Joining Forces

main problems in any big merger are how to keep morale high and key players on
board at a time of maximum insecurity. Three global HR directors with a wealth
of experience in this field, share their knowledge

, senior vice president, HR operations at GlaxoSmithKline, talks
about the challenges faced in keeping employees happy and profits buoyant when
there is a long lead-in time to the merger

years ago, in March 1991, I presented a paper called "Managing when your
merger is announced" to a pharmaceuticals conference in Berlin. Many books
and articles had been written about managing the integration following a
merger, but not about coping during that period of time between media
announcement of the intent to merge and the first day of trading of the new
entity. This was my focus, the industrial equivalent of the early days of World
War II – the so-called "phoney war" – a time when seemingly not much
can be done except watch the dark clouds of merger madness gather on the horizon.

I didn’t know back then was how much longer this in-between period was going to
get over the next few years. When SmithKline merged with Beecham, which was the
case study I presented, it took a little over 16 weeks to gain regulatory and
shareholder approval. This was considered a normal timescale. Recent experience
in many fields, such as media and telecommunications as well as
pharmaceuticals, has restated the norm.

January 2000, when GlaxoWellcome (GW) and SmithKline Beecham (SB) announced their
merger plans, the expectation was that by the summer we would be done. In fact,
European regulatory approval was given on 8 May and by 31 July, shareholders of
both companies had voted to approve the merger. What hadn’t been anticipated
was that it would take the anti-trust authorities in the US until December to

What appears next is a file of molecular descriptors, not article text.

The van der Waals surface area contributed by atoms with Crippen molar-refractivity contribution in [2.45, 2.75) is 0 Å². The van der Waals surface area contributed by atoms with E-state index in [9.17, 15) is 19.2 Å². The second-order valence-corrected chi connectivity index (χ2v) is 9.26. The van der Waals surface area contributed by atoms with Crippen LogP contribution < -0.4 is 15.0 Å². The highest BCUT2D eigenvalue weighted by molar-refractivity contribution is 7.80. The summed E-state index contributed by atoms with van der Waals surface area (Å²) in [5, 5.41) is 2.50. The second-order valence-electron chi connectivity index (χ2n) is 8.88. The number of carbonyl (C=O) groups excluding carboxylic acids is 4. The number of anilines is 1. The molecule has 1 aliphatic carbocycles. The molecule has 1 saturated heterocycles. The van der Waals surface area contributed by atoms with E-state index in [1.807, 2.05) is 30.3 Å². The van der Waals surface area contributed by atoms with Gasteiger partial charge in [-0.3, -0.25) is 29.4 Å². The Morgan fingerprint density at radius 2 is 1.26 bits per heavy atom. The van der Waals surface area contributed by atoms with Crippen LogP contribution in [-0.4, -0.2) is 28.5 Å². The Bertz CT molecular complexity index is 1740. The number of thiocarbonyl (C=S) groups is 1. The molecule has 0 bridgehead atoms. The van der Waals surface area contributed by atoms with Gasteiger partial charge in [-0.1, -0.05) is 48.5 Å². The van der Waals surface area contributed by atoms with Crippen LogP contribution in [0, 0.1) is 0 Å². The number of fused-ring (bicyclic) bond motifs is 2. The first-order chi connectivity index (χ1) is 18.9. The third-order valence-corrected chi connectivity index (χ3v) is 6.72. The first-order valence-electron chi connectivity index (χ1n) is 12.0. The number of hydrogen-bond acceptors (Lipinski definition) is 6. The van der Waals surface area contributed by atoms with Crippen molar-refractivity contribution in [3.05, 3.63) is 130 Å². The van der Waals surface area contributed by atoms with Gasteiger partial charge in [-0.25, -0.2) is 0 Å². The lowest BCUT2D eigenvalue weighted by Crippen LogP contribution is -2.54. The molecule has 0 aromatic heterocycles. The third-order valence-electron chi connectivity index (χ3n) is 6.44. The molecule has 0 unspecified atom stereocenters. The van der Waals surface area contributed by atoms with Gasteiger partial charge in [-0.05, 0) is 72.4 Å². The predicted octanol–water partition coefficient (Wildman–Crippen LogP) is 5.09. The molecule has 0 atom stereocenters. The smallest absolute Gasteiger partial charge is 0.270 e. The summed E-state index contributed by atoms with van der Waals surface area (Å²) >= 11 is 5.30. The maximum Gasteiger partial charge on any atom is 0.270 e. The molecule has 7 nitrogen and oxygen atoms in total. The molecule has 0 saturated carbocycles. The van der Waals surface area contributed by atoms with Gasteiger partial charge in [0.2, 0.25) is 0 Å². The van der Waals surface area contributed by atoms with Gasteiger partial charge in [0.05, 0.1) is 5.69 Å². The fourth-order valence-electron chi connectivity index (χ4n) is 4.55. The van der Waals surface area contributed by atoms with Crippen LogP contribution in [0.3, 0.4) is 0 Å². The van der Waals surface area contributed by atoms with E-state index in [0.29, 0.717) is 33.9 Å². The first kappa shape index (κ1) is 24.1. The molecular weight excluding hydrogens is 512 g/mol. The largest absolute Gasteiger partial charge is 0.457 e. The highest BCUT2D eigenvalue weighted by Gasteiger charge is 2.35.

give the go ahead. GSK shares began trading on 27 December – 349 days after the
initial announcement.

challenges of a delay are obvious and huge. First, there is no absolute
certainty that the merger will actually go through until very near the end of
the regulatory process. One forced disposal of a product can change the deal to
an extent not acceptable to one or both of the parties. Second, even if the
assumption is made that merger approval will be forthcoming, there are severe
legal no-go areas that impact on the integration planning process. As a
consequence, the third and biggest challenge is how to maintain morale and
business momentum. These became the two critical issues.

momentum in both SB and GW was maintained. This is a fact. Both companies
reported earnings well within the range of City and street expectations. How
was this achieved? By refocusing business leaders on the achievement of
budgeted targets. This is when the investment in a pay-for-performance culture
pays dividends – literally. The achievement of stretch goals quarter-by-quarter
led to higher-than-usual bonus payouts in many of our businesses. The message
was clear – to miss budget would be even more unacceptable than normal.

is more difficult to define, manage and measure. In times of uncertainty,
people lose commitment – their thoughts turn inwards. "Me" becomes
the focus – pay, security and career. They start focusing on their own agenda –
all the things headhunters feed on. Managing uncertainty is of course always a
challenge, but particularly so when most of the big questions like "Will
the merger happen?" and "Will there be a place for me?" can only
be met by "Wait and see".

fact that our business results were good must give some indication that morale
was maintained. Very few key talents defected, yet another sign. It would be
naive to suggest that everyone was comfortable with the situation but I’ve seen
lower morale on a rainy Monday morning. I believe three things contributed to

was the saturation of the two companies with updates about the integration plan
and our progress against it (towards this goal) as well as "getting to
know you" information. Communicate, communicate, communicate. Second, a
decision was made to start integration planning early. An overall Integration
Planning Committee was set up by mid-February. By March, many integration teams
had been set up in businesses and functions involving several hundred people.
Not only did this enable us to hit the road running when the merger was
eventually approved, but it had the benefit of focusing the energies and minds
of our key talent on the future of the new business.

we started the selection process for the top 120 or so jobs. The risks of
starting early are obvious. People who are deselected are nevertheless required
to stay in position until the merger is completed, which in this case was
several months later. Not only this, but the expectation was that they would